A key part of how containers help engineers become more productive is through developer tools.  The developer productivity tools team built a local development tool called Newt (Netflix Workflow Toolkit).  Newt helps simplify container development both iteratively locally and through Titus onboarding.  Having a consistent container environment between Newt and Titus helps developer deploy with confidence.

Current Titus Usage

We run several Titus stacks across multiple test and production accounts across the three Amazon regions that power the Netflix service.

When we started Titus in December of 2015, we launched a few thousand containers per week across a handful of workloads.  Last week, we launched over one million containers.  These containers represented hundreds of workloads.  This 1000X increase in container usage happened over a year timeframe, and growth doesn’t look to be slowing down.

We run a peak of 500 r3.8xl instances in support of our batch users.  That represents 16,000 cores of compute with 120 TB of memory.  We also added support for GPUs as a resource type using p2.8xl instances to power deep learning with neural nets and mini-batch.

In the early part of 2017, our stream-processing-as-a-service team decided to leverage Titus to enable simpler and faster cluster management for their Flink based system.  This usage has resulted in over 10,000 service job containers that are long running and re-deployed as stream processing jobs are changed.  These and other services use thousands of m4.4xl instances.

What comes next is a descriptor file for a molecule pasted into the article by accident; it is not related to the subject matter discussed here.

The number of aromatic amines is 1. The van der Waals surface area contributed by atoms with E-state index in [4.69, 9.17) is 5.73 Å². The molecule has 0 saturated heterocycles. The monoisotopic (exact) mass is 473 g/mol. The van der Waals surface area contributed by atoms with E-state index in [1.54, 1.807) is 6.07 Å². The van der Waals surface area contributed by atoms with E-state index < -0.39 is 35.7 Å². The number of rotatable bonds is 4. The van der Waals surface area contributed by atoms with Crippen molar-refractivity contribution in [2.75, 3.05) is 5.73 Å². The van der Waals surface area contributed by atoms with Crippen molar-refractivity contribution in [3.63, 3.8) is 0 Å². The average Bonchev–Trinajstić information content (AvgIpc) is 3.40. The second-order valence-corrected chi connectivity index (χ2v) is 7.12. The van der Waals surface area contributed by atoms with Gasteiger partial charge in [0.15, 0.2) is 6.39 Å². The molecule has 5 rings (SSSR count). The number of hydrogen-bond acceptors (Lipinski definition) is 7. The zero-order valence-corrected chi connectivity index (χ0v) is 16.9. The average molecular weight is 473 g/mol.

While the above use cases are critical to our business, issues with these containers do not impact Netflix customers immediately.  That has changed as Titus containers recently started running services that satisfy Netflix customer requests.

Supporting customer facing services is not a challenge to be taken lightly.  We’ve spent the last six months duplicating live traffic between virtual machines and containers.  We used this duplicated traffic to learn how to operate the containers and validate our production readiness checklists.  This diligence gave us the confidence to move forward making such a large change in our infrastructure.

The Titus Team

One of the key aspects of success of Titus at Netflix has been the experience and growth of the Titus development team.  Our container users trust the team to keep Titus operational and innovating with their needs.

We are not done growing the team yet.  We are looking to expand the container runtime as well as our developer experience.  If working on container focused infrastructure excites you and you’d like to be part of the future of Titus check out our jobs page.

On behalf of the entire Titus development team
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6 days ago